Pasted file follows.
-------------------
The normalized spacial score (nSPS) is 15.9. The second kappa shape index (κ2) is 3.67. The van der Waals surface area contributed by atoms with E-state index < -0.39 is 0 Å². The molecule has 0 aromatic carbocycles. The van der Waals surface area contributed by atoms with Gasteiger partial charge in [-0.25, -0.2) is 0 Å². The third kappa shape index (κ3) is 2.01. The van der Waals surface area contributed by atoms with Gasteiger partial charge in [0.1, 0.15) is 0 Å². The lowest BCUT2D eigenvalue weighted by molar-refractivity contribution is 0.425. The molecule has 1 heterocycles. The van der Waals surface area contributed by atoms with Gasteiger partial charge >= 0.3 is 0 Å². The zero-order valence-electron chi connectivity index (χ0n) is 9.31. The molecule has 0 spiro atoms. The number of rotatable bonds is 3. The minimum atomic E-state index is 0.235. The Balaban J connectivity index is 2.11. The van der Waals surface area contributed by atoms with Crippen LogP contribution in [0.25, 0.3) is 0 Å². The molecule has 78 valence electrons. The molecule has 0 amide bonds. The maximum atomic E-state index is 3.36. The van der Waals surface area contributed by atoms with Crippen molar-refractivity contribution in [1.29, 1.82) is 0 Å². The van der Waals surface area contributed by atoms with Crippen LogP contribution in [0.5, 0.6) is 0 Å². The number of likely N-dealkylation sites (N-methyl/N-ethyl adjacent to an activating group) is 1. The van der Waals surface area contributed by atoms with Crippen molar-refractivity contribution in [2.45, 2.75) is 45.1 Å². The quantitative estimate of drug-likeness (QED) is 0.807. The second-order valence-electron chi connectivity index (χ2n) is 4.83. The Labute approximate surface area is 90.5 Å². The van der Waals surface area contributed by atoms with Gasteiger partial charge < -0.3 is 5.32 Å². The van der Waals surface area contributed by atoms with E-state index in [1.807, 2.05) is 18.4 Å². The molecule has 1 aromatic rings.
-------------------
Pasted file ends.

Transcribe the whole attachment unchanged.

The normalized spacial score (nSPS) is 15.9. The second kappa shape index (κ2) is 3.67. The van der Waals surface area contributed by atoms with E-state index < -0.39 is 0 Å². The molecule has 0 aromatic carbocycles. The van der Waals surface area contributed by atoms with Gasteiger partial charge in [-0.25, -0.2) is 0 Å². The third kappa shape index (κ3) is 2.01. The van der Waals surface area contributed by atoms with Gasteiger partial charge in [0.1, 0.15) is 0 Å². The lowest BCUT2D eigenvalue weighted by molar-refractivity contribution is 0.425. The molecule has 1 heterocycles. The van der Waals surface area contributed by atoms with Gasteiger partial charge >= 0.3 is 0 Å². The zero-order valence-electron chi connectivity index (χ0n) is 9.31. The molecule has 0 spiro atoms. The number of rotatable bonds is 3. The minimum atomic E-state index is 0.235. The Balaban J connectivity index is 2.11. The van der Waals surface area contributed by atoms with Crippen LogP contribution in [0.25, 0.3) is 0 Å². The molecule has 78 valence electrons. The molecule has 0 amide bonds. The maximum atomic E-state index is 3.36. The van der Waals surface area contributed by atoms with Crippen molar-refractivity contribution in [1.29, 1.82) is 0 Å². The van der Waals surface area contributed by atoms with Crippen LogP contribution in [0.5, 0.6) is 0 Å². The number of likely N-dealkylation sites (N-methyl/N-ethyl adjacent to an activating group) is 1. The van der Waals surface area contributed by atoms with Crippen molar-refractivity contribution in [2.45, 2.75) is 45.1 Å². The quantitative estimate of drug-likeness (QED) is 0.807. The second-order valence-electron chi connectivity index (χ2n) is 4.83. The Labute approximate surface area is 90.5 Å². The van der Waals surface area contributed by atoms with Gasteiger partial charge < -0.3 is 5.32 Å². The van der Waals surface area contributed by atoms with E-state index in [1.807, 2.05) is 18.4 Å². The molecule has 1 aromatic rings.